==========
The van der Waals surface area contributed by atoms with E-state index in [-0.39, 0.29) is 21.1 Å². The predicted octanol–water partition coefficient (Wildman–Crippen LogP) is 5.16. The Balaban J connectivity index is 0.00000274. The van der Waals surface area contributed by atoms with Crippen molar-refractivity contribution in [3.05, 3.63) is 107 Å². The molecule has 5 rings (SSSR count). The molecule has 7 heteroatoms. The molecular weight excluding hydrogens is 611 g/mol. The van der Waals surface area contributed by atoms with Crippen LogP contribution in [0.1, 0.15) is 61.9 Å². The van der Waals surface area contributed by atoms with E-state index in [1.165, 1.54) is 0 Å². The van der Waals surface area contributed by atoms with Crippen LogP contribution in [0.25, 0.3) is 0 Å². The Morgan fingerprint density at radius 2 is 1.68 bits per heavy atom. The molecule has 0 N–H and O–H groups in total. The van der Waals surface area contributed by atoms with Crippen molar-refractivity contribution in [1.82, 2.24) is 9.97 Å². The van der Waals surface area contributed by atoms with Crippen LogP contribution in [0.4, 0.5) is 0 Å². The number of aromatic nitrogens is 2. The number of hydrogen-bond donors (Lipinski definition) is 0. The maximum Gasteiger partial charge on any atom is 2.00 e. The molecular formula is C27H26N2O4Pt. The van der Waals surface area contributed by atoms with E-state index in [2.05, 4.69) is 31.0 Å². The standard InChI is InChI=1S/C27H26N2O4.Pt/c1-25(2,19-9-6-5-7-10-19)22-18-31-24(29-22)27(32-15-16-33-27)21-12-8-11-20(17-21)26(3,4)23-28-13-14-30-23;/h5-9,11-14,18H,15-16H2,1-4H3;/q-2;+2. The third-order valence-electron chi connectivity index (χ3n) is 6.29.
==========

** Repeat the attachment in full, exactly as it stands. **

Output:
The van der Waals surface area contributed by atoms with E-state index in [-0.39, 0.29) is 21.1 Å². The predicted octanol–water partition coefficient (Wildman–Crippen LogP) is 5.16. The Balaban J connectivity index is 0.00000274. The van der Waals surface area contributed by atoms with Crippen molar-refractivity contribution in [3.05, 3.63) is 107 Å². The molecule has 5 rings (SSSR count). The molecule has 7 heteroatoms. The molecular weight excluding hydrogens is 611 g/mol. The van der Waals surface area contributed by atoms with Crippen LogP contribution in [0.1, 0.15) is 61.9 Å². The van der Waals surface area contributed by atoms with E-state index in [1.165, 1.54) is 0 Å². The van der Waals surface area contributed by atoms with Crippen LogP contribution in [0.25, 0.3) is 0 Å². The Morgan fingerprint density at radius 2 is 1.68 bits per heavy atom. The molecule has 0 N–H and O–H groups in total. The van der Waals surface area contributed by atoms with Crippen molar-refractivity contribution in [1.82, 2.24) is 9.97 Å². The van der Waals surface area contributed by atoms with Crippen LogP contribution in [0.4, 0.5) is 0 Å². The number of aromatic nitrogens is 2. The number of hydrogen-bond donors (Lipinski definition) is 0. The maximum Gasteiger partial charge on any atom is 2.00 e. The molecular formula is C27H26N2O4Pt. The van der Waals surface area contributed by atoms with E-state index in [2.05, 4.69) is 31.0 Å². The standard InChI is InChI=1S/C27H26N2O4.Pt/c1-25(2,19-9-6-5-7-10-19)22-18-31-24(29-22)27(32-15-16-33-27)21-12-8-11-20(17-21)26(3,4)23-28-13-14-30-23;/h5-9,11-14,18H,15-16H2,1-4H3;/q-2;+2. The third-order valence-electron chi connectivity index (χ3n) is 6.29.